Materials and methods

Key resources table
Reagent type
(species) or resource
DesignationSource
or reference
IdentifiersAdditional information
Commercial
assay or kit
Multiplex ELISA, Bio-Plex
Pro Human Cytokine
17-plex Assay
Bio-Rad#m5000031yv

Ethics statement

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All research presented here was conducted according to the principles expressed in the Declaration of Helsinki. The India cohort study was approved by the Ethics Committee of the Prof. M. Viswanathan Diabetes Research Centre (ECR/51/INST/TN/2013/MVDRC/01). The Brazil cohort study was approved by the Ethics Committee of the Maternidade Climério de Oliveira, Federal University of Bahia (CAAE: 0115.0.054.000–09). Written informed consent was obtained from all participants at both sites.

Indian study population

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Adults (age 25–60 years) with newly diagnosed pulmonary TB disease were screened and enrolled in the ongoing EDOTS study currently underway in Chennai, India (Kornfeld et al., 2016). Participants with concurrent TB and DM (TBDM group) who reached the final study visit (month-18) were selected sequentially for the present investigation of plasma samples and clinical data. The comparison group of normoglycemic EDOTS participants (TB group) was matched for age and sex as closely as possible with the TBDM group. Exclusion criteria were: treatment for any prior episode of TB disease, more than 7 days treatment for the current TB episode, more than seven doses of a fluoroquinolone within 30 days, multi-drug resistant Mtb isolated at baseline pregnant or nursing, HIV-seropositive, or taking immunosuppressive drugs. The diagnosis TB disease was established by positive sputum culture on solid media and compatible chest x-ray at baseline. Participants were classified as having DM by HbA1c ≥ 6.5% for (for those with no known prior history of DM) plasma glucose ≥200 mg/dL at 2 hr after 75 gm glucose challenge (American Diabetes Association, 2018). Participants were classified as normoglycemic by plasma glucose <140 mg/dL at 2 hr after 75 gm glucose challenge according to World Health Organization (WHO) criteria. Self-reported cigarette and alcohol use was categorized as current, past, or never. A total of 43 TBDM and 44 TB participants were included in this study. Treatment for drug-sensitive TB disease was provided by government clinics and staff of the Revised National Tuberculosis Control Program in Chennai.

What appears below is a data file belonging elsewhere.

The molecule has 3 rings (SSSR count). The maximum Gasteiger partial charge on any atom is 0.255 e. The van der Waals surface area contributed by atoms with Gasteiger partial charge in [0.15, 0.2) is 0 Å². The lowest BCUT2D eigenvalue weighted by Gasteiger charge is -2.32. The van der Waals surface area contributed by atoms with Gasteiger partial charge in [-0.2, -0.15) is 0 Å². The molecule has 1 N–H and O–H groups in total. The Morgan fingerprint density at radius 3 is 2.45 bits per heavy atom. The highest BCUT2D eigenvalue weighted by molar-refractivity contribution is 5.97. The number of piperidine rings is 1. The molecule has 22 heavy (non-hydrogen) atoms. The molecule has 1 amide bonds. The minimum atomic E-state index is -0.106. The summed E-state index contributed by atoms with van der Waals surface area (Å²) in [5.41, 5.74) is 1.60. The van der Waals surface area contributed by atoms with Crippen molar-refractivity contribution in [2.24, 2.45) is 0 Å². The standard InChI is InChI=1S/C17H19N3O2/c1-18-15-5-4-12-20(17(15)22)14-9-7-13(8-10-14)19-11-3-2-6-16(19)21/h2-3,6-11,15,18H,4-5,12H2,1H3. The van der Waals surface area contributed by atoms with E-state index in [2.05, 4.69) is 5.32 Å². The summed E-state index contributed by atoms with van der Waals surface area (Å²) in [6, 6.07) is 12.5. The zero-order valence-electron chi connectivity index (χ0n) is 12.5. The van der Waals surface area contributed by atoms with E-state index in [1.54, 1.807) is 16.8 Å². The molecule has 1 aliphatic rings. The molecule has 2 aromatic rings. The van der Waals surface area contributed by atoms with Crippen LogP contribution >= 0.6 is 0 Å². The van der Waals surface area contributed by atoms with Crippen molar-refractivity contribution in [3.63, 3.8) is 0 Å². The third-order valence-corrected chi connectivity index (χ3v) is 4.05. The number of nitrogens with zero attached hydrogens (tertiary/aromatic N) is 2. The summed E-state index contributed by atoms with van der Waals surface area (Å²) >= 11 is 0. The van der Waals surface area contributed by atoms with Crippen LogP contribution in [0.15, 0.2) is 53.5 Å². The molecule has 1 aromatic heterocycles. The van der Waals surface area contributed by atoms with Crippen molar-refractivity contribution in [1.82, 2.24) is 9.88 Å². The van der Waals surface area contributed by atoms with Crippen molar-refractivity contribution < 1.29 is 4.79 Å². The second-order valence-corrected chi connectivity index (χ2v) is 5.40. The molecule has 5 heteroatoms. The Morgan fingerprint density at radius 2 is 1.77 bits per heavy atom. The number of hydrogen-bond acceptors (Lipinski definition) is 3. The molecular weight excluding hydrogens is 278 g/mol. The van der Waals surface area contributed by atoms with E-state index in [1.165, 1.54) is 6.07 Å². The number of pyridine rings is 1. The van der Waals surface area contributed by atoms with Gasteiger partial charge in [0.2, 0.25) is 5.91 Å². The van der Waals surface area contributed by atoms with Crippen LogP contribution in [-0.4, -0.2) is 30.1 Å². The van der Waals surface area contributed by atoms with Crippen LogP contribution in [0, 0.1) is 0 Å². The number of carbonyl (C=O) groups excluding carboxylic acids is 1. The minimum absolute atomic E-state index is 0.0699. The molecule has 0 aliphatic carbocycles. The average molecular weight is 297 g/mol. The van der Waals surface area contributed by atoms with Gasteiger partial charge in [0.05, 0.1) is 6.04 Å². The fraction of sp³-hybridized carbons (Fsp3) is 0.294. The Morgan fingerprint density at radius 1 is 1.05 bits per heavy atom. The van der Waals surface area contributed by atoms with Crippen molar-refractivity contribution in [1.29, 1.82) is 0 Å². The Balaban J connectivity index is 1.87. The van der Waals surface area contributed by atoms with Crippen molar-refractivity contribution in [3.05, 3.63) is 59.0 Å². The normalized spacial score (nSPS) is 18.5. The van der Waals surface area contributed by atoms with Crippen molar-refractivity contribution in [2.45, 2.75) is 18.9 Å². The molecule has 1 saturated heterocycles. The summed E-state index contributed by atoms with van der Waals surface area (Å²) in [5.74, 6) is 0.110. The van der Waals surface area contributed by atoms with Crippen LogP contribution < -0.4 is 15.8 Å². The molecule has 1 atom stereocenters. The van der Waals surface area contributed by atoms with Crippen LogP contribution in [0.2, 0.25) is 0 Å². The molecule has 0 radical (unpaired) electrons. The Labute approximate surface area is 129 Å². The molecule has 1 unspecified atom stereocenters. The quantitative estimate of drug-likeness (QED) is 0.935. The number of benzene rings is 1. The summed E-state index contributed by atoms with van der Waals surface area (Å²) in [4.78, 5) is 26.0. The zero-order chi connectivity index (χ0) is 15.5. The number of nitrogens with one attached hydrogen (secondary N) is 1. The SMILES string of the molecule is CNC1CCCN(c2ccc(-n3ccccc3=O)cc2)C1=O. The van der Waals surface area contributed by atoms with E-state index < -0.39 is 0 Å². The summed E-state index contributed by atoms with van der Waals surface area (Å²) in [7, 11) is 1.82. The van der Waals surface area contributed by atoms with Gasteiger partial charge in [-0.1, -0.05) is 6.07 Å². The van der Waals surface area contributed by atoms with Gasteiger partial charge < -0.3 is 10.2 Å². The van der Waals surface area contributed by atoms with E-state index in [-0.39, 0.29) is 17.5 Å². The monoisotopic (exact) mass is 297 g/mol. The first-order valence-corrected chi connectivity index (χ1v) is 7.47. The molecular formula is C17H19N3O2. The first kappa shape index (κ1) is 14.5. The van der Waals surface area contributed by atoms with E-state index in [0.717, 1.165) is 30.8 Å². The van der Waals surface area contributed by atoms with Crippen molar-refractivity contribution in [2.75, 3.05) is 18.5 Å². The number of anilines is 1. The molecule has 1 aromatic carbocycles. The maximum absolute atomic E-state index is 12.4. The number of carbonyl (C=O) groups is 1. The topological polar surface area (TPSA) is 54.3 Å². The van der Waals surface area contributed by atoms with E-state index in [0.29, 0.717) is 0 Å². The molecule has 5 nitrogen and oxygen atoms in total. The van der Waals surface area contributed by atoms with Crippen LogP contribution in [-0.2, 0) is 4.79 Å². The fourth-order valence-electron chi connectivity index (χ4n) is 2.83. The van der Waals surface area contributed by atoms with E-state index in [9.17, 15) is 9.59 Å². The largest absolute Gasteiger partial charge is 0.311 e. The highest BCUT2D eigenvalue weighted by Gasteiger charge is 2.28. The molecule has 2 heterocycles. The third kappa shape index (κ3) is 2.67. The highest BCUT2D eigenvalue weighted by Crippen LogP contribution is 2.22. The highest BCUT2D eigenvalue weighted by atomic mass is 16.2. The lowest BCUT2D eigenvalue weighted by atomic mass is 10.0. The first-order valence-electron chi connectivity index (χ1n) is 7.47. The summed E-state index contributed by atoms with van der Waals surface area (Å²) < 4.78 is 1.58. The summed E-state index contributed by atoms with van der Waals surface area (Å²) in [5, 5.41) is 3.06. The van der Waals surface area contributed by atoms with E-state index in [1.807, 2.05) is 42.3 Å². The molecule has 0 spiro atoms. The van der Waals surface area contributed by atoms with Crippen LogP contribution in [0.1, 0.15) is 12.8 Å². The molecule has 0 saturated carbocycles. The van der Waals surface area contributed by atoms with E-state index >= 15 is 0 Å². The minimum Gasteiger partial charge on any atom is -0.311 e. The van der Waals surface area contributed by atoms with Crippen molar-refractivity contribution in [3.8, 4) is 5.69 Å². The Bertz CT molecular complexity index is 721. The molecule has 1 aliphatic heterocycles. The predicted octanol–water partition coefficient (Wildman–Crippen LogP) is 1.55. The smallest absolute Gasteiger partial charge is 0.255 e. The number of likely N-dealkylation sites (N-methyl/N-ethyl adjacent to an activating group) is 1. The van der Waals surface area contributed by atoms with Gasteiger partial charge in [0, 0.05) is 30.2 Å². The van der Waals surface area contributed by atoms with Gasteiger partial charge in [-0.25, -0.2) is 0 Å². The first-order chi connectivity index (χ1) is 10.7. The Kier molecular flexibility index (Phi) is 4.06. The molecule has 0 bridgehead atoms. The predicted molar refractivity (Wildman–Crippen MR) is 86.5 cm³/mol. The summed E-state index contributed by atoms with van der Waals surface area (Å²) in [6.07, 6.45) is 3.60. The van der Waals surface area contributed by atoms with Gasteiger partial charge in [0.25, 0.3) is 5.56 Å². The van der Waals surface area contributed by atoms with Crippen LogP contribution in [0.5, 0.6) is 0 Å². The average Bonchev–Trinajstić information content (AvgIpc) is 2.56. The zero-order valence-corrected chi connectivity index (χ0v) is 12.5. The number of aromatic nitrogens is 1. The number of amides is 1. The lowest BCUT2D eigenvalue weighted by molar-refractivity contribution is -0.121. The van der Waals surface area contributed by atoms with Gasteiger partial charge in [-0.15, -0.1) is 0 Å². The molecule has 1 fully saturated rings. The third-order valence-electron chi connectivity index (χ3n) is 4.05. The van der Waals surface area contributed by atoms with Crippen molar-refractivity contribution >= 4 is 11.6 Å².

Brazilian study population

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Samples and clinical information used in the present study were selected from an ongoing project performed at the Instituto Brasileiro para Investigação da Tuberculose (IBIT, Brazilian Institute for TB Investigation), Salvador, Bahia, Northeast Brazil. Samples were collected between June 2015 and January 2018. For the current investigation, data from 26 TB patients with type-2 DM (HbA1c ≥ 6.5%) from whom cryopreserved plasma samples were available for the immunoassays at month 0 (pre-ATT), month 2 and month 6 of therapy were selected. Additional TB patients without DM (n = 25), matched by age, sex, BMI, smoking history and alcohol use were selected. Diagnosis of TB at IBIT follows the guidelines of the Brazilian Society of Pulmonology and Tisiology (Conde et al., 2009), which is similar to WHO recommendations. For the present study, TB diagnosis was performed at IBIT’s microbiology referral laboratory as the following: three sputum smears were examined by fluorescence microscopy, processed by the modified Petroff’s method and cultured on Lowenstein-Jensen medium. All patients were ≥18 years old, BCG-vaccinated, HIV-unexposed (confirmed with negative serology), had no prior diagnosis of TB, were diagnosed with DM at the time of study enrollment, and were not taking DM drugs. Exclusion criteria were age <18 years, previous diagnosis/treatment of TB or DM, self-reported pregnancy, and presence of psychiatric disease that might hamper proper application of the clinical questionnaire. Alcohol use was assessed by CAGE questionnaire, with alcoholism classified by positive responses to two or more questions (Ewing, 1984).

Measurement of plasma mediators

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Plasma samples from both cohorts were purified and stored frozen at −80°C prior to batch-wise Luminex assays (Bio-Rad, Hercules, CA). The parameters analyzed were interferon-γ (IFN-g), tumor necrosis factor-α (TNF-a), interleukin (IL) 1-β (IL-1b), IL-2, IL-4, IL-5, IL-6, IL-7, IL-8,IL-10, IL-12p70, IL-13, IL-17A), granulocyte colony-stimulating factor (G-CSF) and granulocyte macrophage colony-stimulating factor (GM-CSF). Plasma levels of transforming growth factor-β1 (TGF-b; R and D Systems) and IL-17F (BioLegend, San Diego, CA) were measured by ELISA.

Statistical analysis